When you pass out base ten blocks, unifix cubes, or any other manipulative to students, what do you expect they’ll do? Chances are, they will immediately begin building towers, structures, and patterns without being prompted. And things were no different last month when the STEM TLC Team took our STEM Bins to four different grades of classrooms at Oak Hill Elementary School and Murphey Traditional Academy!
"Whoa! I LOVE Legos!" exclaimed a first grader as she opened her STEM Bin. Let's be honest... who doesn't love Legos???
STEM Bins are boxes filled with a variety engineering manipulatives (including Legos, Dixie cups, base ten blocks, straws, pipe cleaners, toothpicks, Playdough, dominoes, pattern blocks, and more) and task cards that picture a variety of real world structures that inspire students to create.
"If we put that toothpick there, it could come down and, BAM, catch the mouse."
"Maybe, but I think it could be better..."
"It needs cheese!!!"
In First Grade, J and K used the materials in their STEM Bin
(toothpicks and playdough) to engineer a "trap". After many discussions, creations, and improvements their mouse trap was created - including a swinging trap door, a cage to hold the mouse, and a small, yellow "treat" of cheese.
All students, no matter their grade, used the materials in the boxes to construct many different structures - from towers to traps to stadiums to bridges. And instead of being just “busy,” students engaged in creative, complex tasks and were encouraged, by teachers and peers, to think like engineers and inventors. Kinesthetic learners, spatial learners, and logical learners all loved exploring the different possibilities for the building materials.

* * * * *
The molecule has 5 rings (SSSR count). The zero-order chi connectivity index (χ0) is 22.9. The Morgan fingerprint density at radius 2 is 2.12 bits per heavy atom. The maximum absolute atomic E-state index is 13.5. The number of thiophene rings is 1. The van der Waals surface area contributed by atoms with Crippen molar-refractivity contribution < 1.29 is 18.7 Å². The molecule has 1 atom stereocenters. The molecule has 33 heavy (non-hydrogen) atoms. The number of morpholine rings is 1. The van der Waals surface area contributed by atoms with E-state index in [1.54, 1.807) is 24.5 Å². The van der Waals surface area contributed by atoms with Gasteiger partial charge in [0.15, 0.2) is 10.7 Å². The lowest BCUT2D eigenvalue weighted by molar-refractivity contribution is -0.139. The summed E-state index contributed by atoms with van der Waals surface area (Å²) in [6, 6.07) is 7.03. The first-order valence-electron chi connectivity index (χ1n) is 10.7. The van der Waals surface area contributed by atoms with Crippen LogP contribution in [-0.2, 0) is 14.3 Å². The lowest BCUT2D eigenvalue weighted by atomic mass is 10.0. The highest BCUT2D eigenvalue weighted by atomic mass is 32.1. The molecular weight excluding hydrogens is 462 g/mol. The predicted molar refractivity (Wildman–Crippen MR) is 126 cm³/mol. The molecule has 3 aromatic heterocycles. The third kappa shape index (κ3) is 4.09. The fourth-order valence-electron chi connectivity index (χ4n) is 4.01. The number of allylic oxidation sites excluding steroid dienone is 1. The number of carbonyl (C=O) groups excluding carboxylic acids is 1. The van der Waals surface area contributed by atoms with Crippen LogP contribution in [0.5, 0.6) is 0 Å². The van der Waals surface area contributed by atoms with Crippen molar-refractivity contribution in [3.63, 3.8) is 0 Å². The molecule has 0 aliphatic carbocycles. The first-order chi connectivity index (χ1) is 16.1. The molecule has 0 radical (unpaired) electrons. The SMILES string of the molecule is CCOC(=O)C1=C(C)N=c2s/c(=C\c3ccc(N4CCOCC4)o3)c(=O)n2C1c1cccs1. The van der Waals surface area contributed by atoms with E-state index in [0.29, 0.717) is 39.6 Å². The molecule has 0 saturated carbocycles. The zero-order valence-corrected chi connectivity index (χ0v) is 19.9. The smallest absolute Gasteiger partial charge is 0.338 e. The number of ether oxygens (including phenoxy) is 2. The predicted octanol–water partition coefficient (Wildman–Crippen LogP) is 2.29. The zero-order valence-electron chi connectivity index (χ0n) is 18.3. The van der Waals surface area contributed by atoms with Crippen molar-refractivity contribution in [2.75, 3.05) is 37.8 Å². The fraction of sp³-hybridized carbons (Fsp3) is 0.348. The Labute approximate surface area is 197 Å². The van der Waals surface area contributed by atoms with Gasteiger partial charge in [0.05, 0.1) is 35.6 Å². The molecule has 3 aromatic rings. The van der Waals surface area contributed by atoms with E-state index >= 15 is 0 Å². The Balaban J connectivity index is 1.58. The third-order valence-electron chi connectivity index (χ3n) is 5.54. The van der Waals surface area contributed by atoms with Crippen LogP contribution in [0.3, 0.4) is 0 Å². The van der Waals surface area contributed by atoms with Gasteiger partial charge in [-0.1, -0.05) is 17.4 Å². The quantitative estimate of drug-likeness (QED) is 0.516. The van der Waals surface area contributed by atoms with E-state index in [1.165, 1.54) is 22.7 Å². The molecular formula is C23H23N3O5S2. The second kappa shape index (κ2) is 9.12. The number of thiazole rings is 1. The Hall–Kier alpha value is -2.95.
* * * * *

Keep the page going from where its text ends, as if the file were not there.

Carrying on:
"This won't work. Nothing can go down this slide." M, a second grader, said as she expressed frustration over the slide she was engineering with her peers out of Jenga blocks. Picking up on M’s frustration, her partner said, “I think we should make it higher. You know, taller.” “Well…” M said hesitantly. “It will work!” insisted L. “Two brains are better than one!”
Activities such as STEM Bins foster curiosity and creative thinking. Elementary students immersed in these design and engineering activities are empowered to believe that they can work through any problem that they set their minds to.